A Big Bang Theory About Gucci Success
In January 2015 Gucci appointed a new leadership team, President and CEO Marco Bizzarri and Creative Director Alessandro Michele.
This duo completely reimagined the brand’s approach to luxury fashion, focusing on a new direction for its aesthetic and image. Only three years later, Gucci was displaying record revenue growth (+45% in 2017) and had become a cultural sensation, with Alessandro Michele on his way to social media stardom.
Paola Cillo, Fabrizio Castellucci, Gabriella Lojacono and Gaia Rubera, of Bocconi’s Gucci Research Lab, yesterday presented Bocconi students with the results of their field observations, conducted between 2018 and 2019, aimed at understanding how to revitalise a company and, more importantly, maintain a competitive edge over time.
“In that period,” they said, “we had the privilege of conducting countless interviews with Gucci Chief People Officer, Luca Bozzo, as well as sitting in on private meetings with Gucci top managers from all around the world.”
The result is a Big Bang Theory about Gucci success. The scholars describe how Mr Bizzarri decided to promote Alessandro Michele to Creative Director due to a perfect match between their values: creative freedom, risk-taking and authenticity. In order to reinvent Gucci, though, a cultural revolution was needed, involving the entire organisation, and Mr Bizzarri was well aware that the new values he and Alessandro Michele wanted to foster were too radical for the company to accept in the short time allowed by the financial markets.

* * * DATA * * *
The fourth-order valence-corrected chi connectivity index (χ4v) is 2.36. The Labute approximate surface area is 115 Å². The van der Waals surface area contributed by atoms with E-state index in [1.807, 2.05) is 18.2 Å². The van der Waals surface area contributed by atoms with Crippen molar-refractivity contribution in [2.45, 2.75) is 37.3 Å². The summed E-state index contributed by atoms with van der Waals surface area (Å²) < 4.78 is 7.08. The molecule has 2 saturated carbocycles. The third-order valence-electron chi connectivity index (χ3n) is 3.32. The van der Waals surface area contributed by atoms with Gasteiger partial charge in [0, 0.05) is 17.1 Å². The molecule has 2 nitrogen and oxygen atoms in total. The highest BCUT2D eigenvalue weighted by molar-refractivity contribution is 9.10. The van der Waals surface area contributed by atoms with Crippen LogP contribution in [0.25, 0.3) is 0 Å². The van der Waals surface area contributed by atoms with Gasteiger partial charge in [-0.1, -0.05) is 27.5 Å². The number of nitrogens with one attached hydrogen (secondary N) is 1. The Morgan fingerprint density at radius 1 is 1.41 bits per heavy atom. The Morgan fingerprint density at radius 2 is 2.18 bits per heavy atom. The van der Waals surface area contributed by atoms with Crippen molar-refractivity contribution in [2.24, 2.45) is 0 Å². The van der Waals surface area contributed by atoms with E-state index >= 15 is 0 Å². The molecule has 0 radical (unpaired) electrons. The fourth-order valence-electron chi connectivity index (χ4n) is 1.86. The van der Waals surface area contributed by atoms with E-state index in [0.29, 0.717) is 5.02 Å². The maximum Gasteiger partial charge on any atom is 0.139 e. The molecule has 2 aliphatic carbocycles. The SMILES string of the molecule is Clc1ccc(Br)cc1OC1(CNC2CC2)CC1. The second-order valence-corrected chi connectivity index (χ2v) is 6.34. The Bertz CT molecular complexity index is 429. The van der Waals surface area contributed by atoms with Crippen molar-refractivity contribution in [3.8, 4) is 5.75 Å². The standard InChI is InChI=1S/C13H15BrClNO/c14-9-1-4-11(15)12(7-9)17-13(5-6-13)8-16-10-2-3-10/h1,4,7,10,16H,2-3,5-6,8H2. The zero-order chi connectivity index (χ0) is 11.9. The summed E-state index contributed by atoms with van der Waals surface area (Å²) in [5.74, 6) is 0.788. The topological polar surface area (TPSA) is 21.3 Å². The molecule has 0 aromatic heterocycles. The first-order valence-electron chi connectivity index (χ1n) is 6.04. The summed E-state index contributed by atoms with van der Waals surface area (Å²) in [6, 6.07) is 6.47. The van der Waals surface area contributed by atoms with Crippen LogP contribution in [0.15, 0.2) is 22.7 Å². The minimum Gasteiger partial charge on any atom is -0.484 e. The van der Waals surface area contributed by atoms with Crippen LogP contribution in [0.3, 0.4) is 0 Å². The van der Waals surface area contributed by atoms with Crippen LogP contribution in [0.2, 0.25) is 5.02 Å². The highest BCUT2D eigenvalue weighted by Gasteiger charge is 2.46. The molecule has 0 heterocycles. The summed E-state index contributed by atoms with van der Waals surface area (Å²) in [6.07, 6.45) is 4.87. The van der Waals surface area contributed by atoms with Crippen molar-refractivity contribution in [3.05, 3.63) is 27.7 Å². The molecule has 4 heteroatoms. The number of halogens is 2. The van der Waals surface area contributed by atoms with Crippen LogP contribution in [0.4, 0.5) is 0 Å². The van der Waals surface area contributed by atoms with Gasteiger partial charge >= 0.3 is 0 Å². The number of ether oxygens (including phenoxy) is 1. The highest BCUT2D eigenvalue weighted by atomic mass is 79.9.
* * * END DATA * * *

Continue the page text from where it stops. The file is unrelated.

Thus, he inverted the order of the cultural change. Since there was no time to change the organisation, he was determined to win over the consumers first (the Big Bang), thereby demonstrating to analysts that there was a demand for the new Gucci and conquering the hearts of his own organisation.
Alessandro Michele’s first runway show in February 2015 was bold, almost outrageous, but the market responded with a thunderous “yes”. For dozens of different communities – from businessmen to punk rockers, and from art lovers to rappers in the Bronx – Gucci created dedicated events and built a narrative around its new values in a way that resonated with authenticity for each specific group.
“By conquering the market with the new Gucci values, Mr Bizzarri gained precious allies in his pursuit to change Gucci: the consumers themselves,” the authors of the study write.
Mr Bizzarri exposed his organisation to two forces of change, both rooted in the same values: an inner one, from the leadership team, and an external one, coming from consumers, who enthusiastically embraced the new Gucci values and expected to find the same culture that Mr Bizzarri and Alessandro Michele were obsessively portraying outwardly, inside Gucci stores. “The pressure from both sides is a novel way of executing cultural change, something that we cannot find in past turnaround cases,” the authors note in the paper.